Das Datenbuch gibt es bei SEI (Sonepar Electronique International),
in Deutschland sind das die Firmen Elbatex, Jermyn, OmniRay und Eljapex.
Die Adresse der Elbatex ist:

			Elbatex GmbH
			Herrenpfad Sued 4
			41334 Nettetal

			02157/819-0
			02157/819-100 (FAX)

SEI ist auch uebers netz erreichbar:

			http://www.sei-europe.com:8008/

(ist allerdings noch im Aufbau)

Das Orca-Datenbuch muesste inzwischen verfuegbar sein, ich habe mein
Exemplar Mitte Januar bestellt, die Lieferung ist fuer KW20 angekuendigt.

Andreas Graevinghoff

angra@cs.uni-sb.de 



Article: 1144
Subject: Re: IOLOC or Other Xilinx Tools
From: dh@fncrd7.fnal.gov (don husby)
Date: 4 May 1995 19:02:53 GMT
Links: << >>  << T >>  << A >>
> I am looking for a tool that will "automatically"
> create a constraint (.CST) file for a Xilinx 4013 FPGA Design.
> I am using the Viewlogic ProSeries / Xilinx XACT tools.

I have a few tools that might be useful.  You can get them via 
anonymous ftp at esesrv0.fnal.gov /pub/xilinx

xfunc.exe	Extends workview to use equation text on viewdraw schematics.
		Text is compiled into gates automatically.

xdis.exe	Disassmble X4000 LCA files into CLB equation text.
ncd2eq.exe	Disassemble a Neocad NCD file to equations.
fanout.exe	Print list of signal dependancies
global.exe	Fix XNF files to allow global signals
blk.exe		Print map of X4000 CLB outputs
long.exe	Print map of X4000 Long line usage
pinout.exe	Print X3000 or X4000 Pinouts and list pins.
		(includes configuration pins)

ncd2prf.exe	Create a skeleton placement file for neocad.
unaka.exe	Undo the function of Xilinx AKA file.

These have been tested and documented pretty well.  There are 2 test 
schematics for testing the xfunc program with NeoCad and Xilinx 
software.


Article: 1145
Subject: Re: Lattice EPLDs
From: roger@coelacanth.com (Roger Williams)
Date: 04 May 1995 21:38:48 GMT
Links: << >>  << T >>  << A >>
In-circuit programmability, too.

   Anyone got a number for lattice in the US.

(503) 681-0118
Also, both Marshall (http://www.marshall.com/) and Insight Electronics
(http://www.memec.com) have Lattice info on their web pages.
I might point out that you can buy the Lattice parts and design kits
from Digikey (800-344-4539).

-- 
Roger Williams
Coelacanth Engineering  |  Numeric stability is probably not all
Middleborough, Mass     |  that important when you're guessing...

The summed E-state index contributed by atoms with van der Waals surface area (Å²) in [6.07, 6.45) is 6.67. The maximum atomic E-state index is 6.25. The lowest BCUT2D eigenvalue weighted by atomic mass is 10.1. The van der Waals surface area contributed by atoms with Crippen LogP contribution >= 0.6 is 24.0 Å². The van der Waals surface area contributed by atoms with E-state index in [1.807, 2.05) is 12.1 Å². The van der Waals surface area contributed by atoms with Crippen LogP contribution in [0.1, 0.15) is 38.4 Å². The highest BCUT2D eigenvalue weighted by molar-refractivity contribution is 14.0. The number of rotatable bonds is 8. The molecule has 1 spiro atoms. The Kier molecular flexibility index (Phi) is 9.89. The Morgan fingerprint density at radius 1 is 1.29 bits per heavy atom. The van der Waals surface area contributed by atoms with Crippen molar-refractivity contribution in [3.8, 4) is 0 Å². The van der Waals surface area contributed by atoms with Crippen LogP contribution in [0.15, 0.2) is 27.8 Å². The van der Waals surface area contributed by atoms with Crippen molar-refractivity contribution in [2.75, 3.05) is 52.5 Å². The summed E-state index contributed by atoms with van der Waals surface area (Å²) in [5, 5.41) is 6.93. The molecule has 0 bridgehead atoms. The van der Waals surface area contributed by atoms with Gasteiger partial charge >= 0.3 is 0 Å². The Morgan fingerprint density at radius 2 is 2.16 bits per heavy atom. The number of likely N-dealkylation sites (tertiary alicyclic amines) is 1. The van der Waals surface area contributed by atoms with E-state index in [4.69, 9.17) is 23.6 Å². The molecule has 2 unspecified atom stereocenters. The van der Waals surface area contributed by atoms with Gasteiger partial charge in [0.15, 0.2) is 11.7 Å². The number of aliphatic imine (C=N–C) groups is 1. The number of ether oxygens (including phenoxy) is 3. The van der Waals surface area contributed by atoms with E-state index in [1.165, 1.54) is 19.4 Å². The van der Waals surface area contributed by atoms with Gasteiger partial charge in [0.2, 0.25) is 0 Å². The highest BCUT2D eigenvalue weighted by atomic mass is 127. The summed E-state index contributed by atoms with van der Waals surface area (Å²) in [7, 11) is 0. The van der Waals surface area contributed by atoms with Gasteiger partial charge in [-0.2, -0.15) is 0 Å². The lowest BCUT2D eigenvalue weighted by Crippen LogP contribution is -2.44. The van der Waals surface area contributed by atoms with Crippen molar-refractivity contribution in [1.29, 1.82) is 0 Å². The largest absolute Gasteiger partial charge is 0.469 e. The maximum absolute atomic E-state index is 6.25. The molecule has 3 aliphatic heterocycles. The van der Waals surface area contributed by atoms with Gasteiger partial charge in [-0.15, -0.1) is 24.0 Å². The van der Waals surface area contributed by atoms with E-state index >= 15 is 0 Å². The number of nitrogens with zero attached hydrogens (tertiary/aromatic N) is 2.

Article: 1146
Subject: copy
From: njachimi@glibm10.cen.uiuc.edu (Nathan Jachimiec)
Date: 4 May 1995 21:49:37 GMT
Links: << >>  << T >>  << A >>
Is it possible via FPGA's to copy a particular logic chip; provided you 
already have this chip.  Mapping the chip to be copied is the first 
difficulty.  To be more specific this is an old commodore business 
machine's chip that is no longer available at feasible prices and is 
purely logical.

njachimi@uiuc.edu



Article: 1147
Subject: Re: Lattice EPLDs
From: clyvb@asic.sc.ti.com (Clive Bittlestone)
Date: 4 May 1995 22:25:48 GMT
Links: << >>  << T >>  << A >>
I have an 800 number for their hot line (taken from 
integrated system design magazine) 

1-800-327-8245 , fax 503-681-3037
ask for info packet 624

starter kit including sw,samples, and isp cable is $99 apparently. 




Article: 1148
Subject: Re: FPGA price trends?
From: don@spva.ph.ic.ac.uk (Herbert Larbie)
Date: 5 May 1995 10:25:36 GMT
Links: << >>  << T >>  << A >>
In article <D81qKL.Fs0@westminster.ac.uk>, seamang@westminster.ac.uk (Graham Seaman) says:
>
>Hi,
>
>Can anyone enlighten me about trends in prices in (largeish) FPGAs?
>I naively assumed 'volumes are increasing - prices will go down'
>and put off buying some for a while - now I find the price has
>gone up! Are they behaving like DRAMs with artificial shortages
>inflating prices, are the trends very specific to each manufacturer,
>or what? Is it possible to make any predictions about (low-quantity)
>pricing?
>
>Thanks
>Graham
>
>-- 
>--------------------------------------------------------------------
>Graham Seaman, School of Computer Science, 
>University of Westminster, 115 New Cavendish St.  London W1M 8JS 
>email:  seamang@wmin.ac.uk www: http://www.wmin.ac.uk/~seamang


Hi Graham,

It seems that we frequent the same news groups. To your question, the
price of fpga's seems to depend on the packaging technology,all
others factors being equal, i.e density and functionality. Recently I have
been researching in the different devices available from different 
manufacturers, the prices seemed generally inline, but the trend is 
definitely downwards. I have contacted Xilinx, Actel  more recently 
Altera, admittedly I was after RAD (radiation hard versions), but for
prototyping we are using just standard commercial devices. Typically,
an ACT 1020 100 pin plastic quad flat pack cost 12.00, whilst a ceramic
version of the same device cost 80.00. By far the greatest costs incurred
is the device programmer and the programming software. The compromise here
seems to be between propriorty device programmers and software against
industry standard equaivalents which allow much greater flexibility.

I hope the above is of some help, what are you up to ?

Herbert Larbie (ex Msc student - Digital systems and instrumentation)

Forgive the typos


Article: 1149
Subject: how to implement delay in xilinx?
From: tw38966@vub.ac.be (SH.RYU KIM HOFMANS)
Date: 5 May 1995 13:41:31 GMT
Links: << >>  << T >>  << A >>

I have to create a 16bit adder in xilinx. The adder has to be connected with
a T805.
The T805 writes two numbers to the FPGA. So I use two registers (FDCE16) 
to store the numbers. The sum is stored in a third register.
If the FPGA receives the second number, then the sum must be stored in the
third register.
Now, the problem is that all the registers use the same clock
(the t805 uses 'notmems0' as a clock)
So at the rising edge, the second number is sent to the ADD16 but in the mean
time the sum must be stored in the third register.
But the ADD16 needs some time to calculate.

Anyone has ome suggestions to solve this ?

Thanx in advance.